Rainbow Risks: 6 Artificial Food Colors You Need To Know About
by Perri O. Blumberg
Did you know that about 15 million pounds of petroleum-based dyes are used in food each year, even though some are known carcinogens or pose other serious health risks? Yikes.
I became even more concerned when I read some of the statistics in the new book, Rich Food, Poor Food, which is due out this February, including this one: “Three dyes—red #40, yellow #5, and yellow #6—account for 90 percent of all dyes used. While still approved for use in the United States, many other countries have banned these chemical coloring agents.”
But before you swear off every treat you love with artificial coloring, here are the top six to look out for, as described by authors Jayson Calton, PhD and Mira Calton, CN:
• Citrus Red 2: This product caused bladder tumors in animal studies and is banned for human consumption, except to color the skin of oranges. While it may appear to pose little threat, adding fresh orange zest to a recipe may mix in more than you bargained for.
• Blue #1 (E133) and Blue #2 (E132): Banned in Norway, Finland, and France, studies have shown them to cause brain cancer and inhibit nerve-cell development. The colors are found in candy, cereal, soda drinks, sports drinks, and pet food.
• Red #3 (E127) and Red #40 (E129): While Red #3 was banned [in the U.S.] in 1990 for topical use, it can still be sold on the market in our foods and beverages. That should make us all red in the face. Red #40 may contain the carcinogenic contaminant p-Cresidine and is thought to cause tumors of the immune system. In the UK, it is not recommended for children, and it is currently banned in many European nations. The dyes are found in fruit cocktails, maraschino cherries, grenadine, cherry pie mix, ice cream, candy, bakery products, and more.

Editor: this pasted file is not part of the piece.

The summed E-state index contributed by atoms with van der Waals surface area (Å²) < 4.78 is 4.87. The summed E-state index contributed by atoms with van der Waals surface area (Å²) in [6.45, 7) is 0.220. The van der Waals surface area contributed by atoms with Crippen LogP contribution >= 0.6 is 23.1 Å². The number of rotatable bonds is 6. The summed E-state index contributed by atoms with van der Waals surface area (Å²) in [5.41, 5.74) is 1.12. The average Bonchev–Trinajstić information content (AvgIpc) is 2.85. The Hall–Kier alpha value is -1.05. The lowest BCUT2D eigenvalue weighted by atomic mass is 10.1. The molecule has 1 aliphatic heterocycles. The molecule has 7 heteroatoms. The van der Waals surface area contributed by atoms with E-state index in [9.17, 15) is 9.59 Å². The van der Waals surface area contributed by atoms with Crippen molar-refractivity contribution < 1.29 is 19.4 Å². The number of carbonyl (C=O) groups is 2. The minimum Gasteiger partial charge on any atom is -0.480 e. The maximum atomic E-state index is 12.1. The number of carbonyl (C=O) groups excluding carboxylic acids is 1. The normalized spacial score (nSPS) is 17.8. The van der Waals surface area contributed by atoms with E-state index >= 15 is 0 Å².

• Yellow #5 (aka Tartazine, E102): Banned in Norway and Austria, it contains the cancer-causing compounds benzidine and 4-aminobiphenyl. Six of the 11 studies on Yellow #5 showed that it caused genotoxicity, a deterioration of the cell’s genetic material with potential to mutate healthy DNA. It’s found in gelatin desserts, candy, pet food, and baked goods.
• Yellow #6 (E110): Banned in Norway and Finland. Due to the same cancer-causing compounds as Yellow #5, it causes tumors in the kidneys and adrenal glands of laboratory animals. It’s found in American cheese, macaroni and cheese, candy, and carbonated beverages.
Information reprinted with the permission of Mira & Jayson Calton, authors of Rich Food, Poor Food, published by Primal Nutrition. Learn more about the book here.